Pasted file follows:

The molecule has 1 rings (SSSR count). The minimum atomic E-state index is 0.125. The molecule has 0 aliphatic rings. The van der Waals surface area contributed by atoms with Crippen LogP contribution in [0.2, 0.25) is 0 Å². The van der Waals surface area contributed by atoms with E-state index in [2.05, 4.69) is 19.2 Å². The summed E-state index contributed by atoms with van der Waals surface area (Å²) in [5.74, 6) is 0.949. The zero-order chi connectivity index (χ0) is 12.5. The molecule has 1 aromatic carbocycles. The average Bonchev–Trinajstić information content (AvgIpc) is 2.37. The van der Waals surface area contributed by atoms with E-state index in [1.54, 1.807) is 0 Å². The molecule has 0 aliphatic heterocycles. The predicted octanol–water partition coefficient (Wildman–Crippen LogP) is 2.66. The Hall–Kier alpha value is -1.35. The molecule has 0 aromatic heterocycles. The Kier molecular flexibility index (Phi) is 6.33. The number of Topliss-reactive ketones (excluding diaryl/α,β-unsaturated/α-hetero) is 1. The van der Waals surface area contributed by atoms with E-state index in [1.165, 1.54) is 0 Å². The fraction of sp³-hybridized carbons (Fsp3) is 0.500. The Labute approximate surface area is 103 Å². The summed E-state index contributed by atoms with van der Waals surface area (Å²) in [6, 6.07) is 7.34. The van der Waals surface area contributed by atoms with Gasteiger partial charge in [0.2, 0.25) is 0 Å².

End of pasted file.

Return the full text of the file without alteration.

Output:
The molecule has 1 rings (SSSR count). The minimum atomic E-state index is 0.125. The molecule has 0 aliphatic rings. The van der Waals surface area contributed by atoms with Crippen LogP contribution in [0.2, 0.25) is 0 Å². The van der Waals surface area contributed by atoms with E-state index in [2.05, 4.69) is 19.2 Å². The summed E-state index contributed by atoms with van der Waals surface area (Å²) in [5.74, 6) is 0.949. The zero-order chi connectivity index (χ0) is 12.5. The molecule has 1 aromatic carbocycles. The average Bonchev–Trinajstić information content (AvgIpc) is 2.37. The van der Waals surface area contributed by atoms with E-state index in [1.54, 1.807) is 0 Å². The molecule has 0 aliphatic heterocycles. The predicted octanol–water partition coefficient (Wildman–Crippen LogP) is 2.66. The Hall–Kier alpha value is -1.35. The molecule has 0 aromatic heterocycles. The Kier molecular flexibility index (Phi) is 6.33. The number of Topliss-reactive ketones (excluding diaryl/α,β-unsaturated/α-hetero) is 1. The van der Waals surface area contributed by atoms with E-state index in [1.165, 1.54) is 0 Å². The fraction of sp³-hybridized carbons (Fsp3) is 0.500. The Labute approximate surface area is 103 Å². The summed E-state index contributed by atoms with van der Waals surface area (Å²) in [6, 6.07) is 7.34. The van der Waals surface area contributed by atoms with Gasteiger partial charge in [0.2, 0.25) is 0 Å².